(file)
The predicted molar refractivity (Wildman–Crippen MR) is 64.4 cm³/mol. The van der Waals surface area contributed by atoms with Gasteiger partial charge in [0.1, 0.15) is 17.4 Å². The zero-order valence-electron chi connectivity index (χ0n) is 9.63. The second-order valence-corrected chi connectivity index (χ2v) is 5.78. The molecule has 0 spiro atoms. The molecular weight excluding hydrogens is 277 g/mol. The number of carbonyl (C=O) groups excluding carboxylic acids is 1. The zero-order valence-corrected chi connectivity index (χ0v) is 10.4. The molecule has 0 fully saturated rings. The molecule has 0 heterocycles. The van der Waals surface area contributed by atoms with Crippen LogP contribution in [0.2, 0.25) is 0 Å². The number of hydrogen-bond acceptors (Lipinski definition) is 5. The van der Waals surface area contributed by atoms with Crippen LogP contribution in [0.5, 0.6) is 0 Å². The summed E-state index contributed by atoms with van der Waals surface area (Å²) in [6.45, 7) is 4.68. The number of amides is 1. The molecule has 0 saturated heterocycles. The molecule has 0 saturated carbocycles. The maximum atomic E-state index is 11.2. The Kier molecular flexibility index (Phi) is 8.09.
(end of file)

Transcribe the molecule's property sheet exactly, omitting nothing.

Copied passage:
The predicted molar refractivity (Wildman–Crippen MR) is 64.4 cm³/mol. The van der Waals surface area contributed by atoms with Gasteiger partial charge in [0.1, 0.15) is 17.4 Å². The zero-order valence-electron chi connectivity index (χ0n) is 9.63. The second-order valence-corrected chi connectivity index (χ2v) is 5.78. The molecule has 0 spiro atoms. The molecular weight excluding hydrogens is 277 g/mol. The number of carbonyl (C=O) groups excluding carboxylic acids is 1. The zero-order valence-corrected chi connectivity index (χ0v) is 10.4. The molecule has 0 fully saturated rings. The molecule has 0 heterocycles. The van der Waals surface area contributed by atoms with Crippen LogP contribution in [0.2, 0.25) is 0 Å². The number of hydrogen-bond acceptors (Lipinski definition) is 5. The van der Waals surface area contributed by atoms with Crippen LogP contribution in [0.5, 0.6) is 0 Å². The summed E-state index contributed by atoms with van der Waals surface area (Å²) in [6.45, 7) is 4.68. The number of amides is 1. The molecule has 0 saturated heterocycles. The molecule has 0 saturated carbocycles. The maximum atomic E-state index is 11.2. The Kier molecular flexibility index (Phi) is 8.09.